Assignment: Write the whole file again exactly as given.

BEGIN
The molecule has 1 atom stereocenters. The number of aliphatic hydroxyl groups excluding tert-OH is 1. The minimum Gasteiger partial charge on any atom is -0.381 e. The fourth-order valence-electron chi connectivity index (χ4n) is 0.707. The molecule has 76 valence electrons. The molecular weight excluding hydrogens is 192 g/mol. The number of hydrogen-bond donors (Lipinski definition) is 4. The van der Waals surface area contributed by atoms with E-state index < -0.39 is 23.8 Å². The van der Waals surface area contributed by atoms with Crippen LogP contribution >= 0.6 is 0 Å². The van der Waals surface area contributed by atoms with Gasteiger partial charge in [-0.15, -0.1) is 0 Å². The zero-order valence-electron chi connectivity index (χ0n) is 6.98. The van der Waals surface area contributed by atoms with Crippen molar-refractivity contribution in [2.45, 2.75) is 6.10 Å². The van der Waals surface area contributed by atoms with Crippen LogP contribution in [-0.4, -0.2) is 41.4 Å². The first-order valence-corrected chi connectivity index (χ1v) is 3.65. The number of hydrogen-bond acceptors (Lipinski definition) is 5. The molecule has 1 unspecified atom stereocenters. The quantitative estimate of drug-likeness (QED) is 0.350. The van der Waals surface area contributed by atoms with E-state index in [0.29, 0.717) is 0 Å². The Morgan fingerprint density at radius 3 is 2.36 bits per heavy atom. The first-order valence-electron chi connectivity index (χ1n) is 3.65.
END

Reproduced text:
The molecule has 1 atom stereocenters. The number of aliphatic hydroxyl groups excluding tert-OH is 1. The minimum Gasteiger partial charge on any atom is -0.381 e. The fourth-order valence-electron chi connectivity index (χ4n) is 0.707. The molecule has 76 valence electrons. The molecular weight excluding hydrogens is 192 g/mol. The number of hydrogen-bond donors (Lipinski definition) is 4. The van der Waals surface area contributed by atoms with E-state index < -0.39 is 23.8 Å². The van der Waals surface area contributed by atoms with Crippen LogP contribution >= 0.6 is 0 Å². The van der Waals surface area contributed by atoms with Gasteiger partial charge in [-0.15, -0.1) is 0 Å². The zero-order valence-electron chi connectivity index (χ0n) is 6.98. The van der Waals surface area contributed by atoms with Crippen molar-refractivity contribution in [2.45, 2.75) is 6.10 Å². The van der Waals surface area contributed by atoms with Crippen LogP contribution in [-0.4, -0.2) is 41.4 Å². The first-order valence-corrected chi connectivity index (χ1v) is 3.65. The number of hydrogen-bond acceptors (Lipinski definition) is 5. The molecule has 1 unspecified atom stereocenters. The quantitative estimate of drug-likeness (QED) is 0.350. The van der Waals surface area contributed by atoms with E-state index in [0.29, 0.717) is 0 Å². The Morgan fingerprint density at radius 3 is 2.36 bits per heavy atom. The first-order valence-electron chi connectivity index (χ1n) is 3.65.